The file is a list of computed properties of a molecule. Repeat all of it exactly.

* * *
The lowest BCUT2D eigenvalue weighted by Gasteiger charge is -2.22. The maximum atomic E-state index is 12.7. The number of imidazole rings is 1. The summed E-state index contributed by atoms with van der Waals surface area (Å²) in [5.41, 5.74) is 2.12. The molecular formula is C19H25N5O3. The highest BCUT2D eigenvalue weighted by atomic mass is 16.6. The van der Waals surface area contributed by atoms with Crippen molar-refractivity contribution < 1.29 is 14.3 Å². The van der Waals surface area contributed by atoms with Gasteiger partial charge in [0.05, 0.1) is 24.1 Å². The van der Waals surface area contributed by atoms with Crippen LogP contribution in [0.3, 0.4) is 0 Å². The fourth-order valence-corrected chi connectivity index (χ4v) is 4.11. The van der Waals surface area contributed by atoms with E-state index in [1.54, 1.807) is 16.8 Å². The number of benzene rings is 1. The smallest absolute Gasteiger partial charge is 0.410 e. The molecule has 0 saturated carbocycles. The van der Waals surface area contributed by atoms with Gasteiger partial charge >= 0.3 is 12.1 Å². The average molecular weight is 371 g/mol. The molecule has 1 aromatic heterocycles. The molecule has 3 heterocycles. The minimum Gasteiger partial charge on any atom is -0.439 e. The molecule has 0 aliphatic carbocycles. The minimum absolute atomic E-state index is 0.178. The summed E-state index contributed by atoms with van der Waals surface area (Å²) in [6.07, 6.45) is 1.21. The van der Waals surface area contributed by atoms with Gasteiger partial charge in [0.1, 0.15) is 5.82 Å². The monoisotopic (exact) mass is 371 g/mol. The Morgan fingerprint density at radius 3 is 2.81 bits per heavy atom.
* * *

The lowest BCUT2D eigenvalue weighted by Gasteiger charge is -2.22. The maximum atomic E-state index is 12.7. The number of imidazole rings is 1. The summed E-state index contributed by atoms with van der Waals surface area (Å²) in [5.41, 5.74) is 2.12. The molecular formula is C19H25N5O3. The highest BCUT2D eigenvalue weighted by atomic mass is 16.6. The van der Waals surface area contributed by atoms with Crippen molar-refractivity contribution < 1.29 is 14.3 Å². The van der Waals surface area contributed by atoms with Gasteiger partial charge in [0.05, 0.1) is 24.1 Å². The van der Waals surface area contributed by atoms with Crippen LogP contribution in [0.3, 0.4) is 0 Å². The fourth-order valence-corrected chi connectivity index (χ4v) is 4.11. The van der Waals surface area contributed by atoms with E-state index in [1.54, 1.807) is 16.8 Å². The number of benzene rings is 1. The smallest absolute Gasteiger partial charge is 0.410 e. The molecule has 0 saturated carbocycles. The van der Waals surface area contributed by atoms with Gasteiger partial charge >= 0.3 is 12.1 Å². The average molecular weight is 371 g/mol. The molecule has 1 aromatic heterocycles. The molecule has 3 heterocycles. The minimum Gasteiger partial charge on any atom is -0.439 e. The molecule has 0 aliphatic carbocycles. The minimum absolute atomic E-state index is 0.178. The summed E-state index contributed by atoms with van der Waals surface area (Å²) in [6.07, 6.45) is 1.21. The van der Waals surface area contributed by atoms with Gasteiger partial charge in [0.1, 0.15) is 5.82 Å². The monoisotopic (exact) mass is 371 g/mol. The Morgan fingerprint density at radius 3 is 2.81 bits per heavy atom.